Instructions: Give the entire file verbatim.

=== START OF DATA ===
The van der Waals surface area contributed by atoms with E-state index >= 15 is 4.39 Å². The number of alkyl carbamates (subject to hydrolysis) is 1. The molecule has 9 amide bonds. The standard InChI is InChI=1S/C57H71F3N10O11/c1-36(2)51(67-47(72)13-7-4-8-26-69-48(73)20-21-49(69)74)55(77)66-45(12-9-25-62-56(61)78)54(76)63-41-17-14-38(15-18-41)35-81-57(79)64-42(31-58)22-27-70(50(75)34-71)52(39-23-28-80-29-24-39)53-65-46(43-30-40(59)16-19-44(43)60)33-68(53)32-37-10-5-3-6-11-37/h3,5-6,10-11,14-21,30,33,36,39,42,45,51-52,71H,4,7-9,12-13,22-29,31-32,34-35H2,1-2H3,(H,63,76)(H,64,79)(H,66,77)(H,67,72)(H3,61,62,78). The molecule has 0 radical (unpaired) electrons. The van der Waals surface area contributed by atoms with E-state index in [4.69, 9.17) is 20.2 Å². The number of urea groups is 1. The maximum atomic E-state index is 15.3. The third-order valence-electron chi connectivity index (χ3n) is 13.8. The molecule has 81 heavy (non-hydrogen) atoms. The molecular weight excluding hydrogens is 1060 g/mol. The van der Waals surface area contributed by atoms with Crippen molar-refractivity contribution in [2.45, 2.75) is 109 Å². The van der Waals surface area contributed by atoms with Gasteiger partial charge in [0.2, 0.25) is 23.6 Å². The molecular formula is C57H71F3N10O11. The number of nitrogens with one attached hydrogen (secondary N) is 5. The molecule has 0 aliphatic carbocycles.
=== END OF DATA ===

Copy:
The van der Waals surface area contributed by atoms with E-state index >= 15 is 4.39 Å². The number of alkyl carbamates (subject to hydrolysis) is 1. The molecule has 9 amide bonds. The standard InChI is InChI=1S/C57H71F3N10O11/c1-36(2)51(67-47(72)13-7-4-8-26-69-48(73)20-21-49(69)74)55(77)66-45(12-9-25-62-56(61)78)54(76)63-41-17-14-38(15-18-41)35-81-57(79)64-42(31-58)22-27-70(50(75)34-71)52(39-23-28-80-29-24-39)53-65-46(43-30-40(59)16-19-44(43)60)33-68(53)32-37-10-5-3-6-11-37/h3,5-6,10-11,14-21,30,33,36,39,42,45,51-52,71H,4,7-9,12-13,22-29,31-32,34-35H2,1-2H3,(H,63,76)(H,64,79)(H,66,77)(H,67,72)(H3,61,62,78). The molecule has 0 radical (unpaired) electrons. The van der Waals surface area contributed by atoms with E-state index in [4.69, 9.17) is 20.2 Å². The number of urea groups is 1. The maximum atomic E-state index is 15.3. The third-order valence-electron chi connectivity index (χ3n) is 13.8. The molecule has 81 heavy (non-hydrogen) atoms. The molecular weight excluding hydrogens is 1060 g/mol. The van der Waals surface area contributed by atoms with Crippen molar-refractivity contribution in [2.45, 2.75) is 109 Å². The van der Waals surface area contributed by atoms with Gasteiger partial charge in [0.2, 0.25) is 23.6 Å². The molecular formula is C57H71F3N10O11. The number of nitrogens with one attached hydrogen (secondary N) is 5. The molecule has 0 aliphatic carbocycles.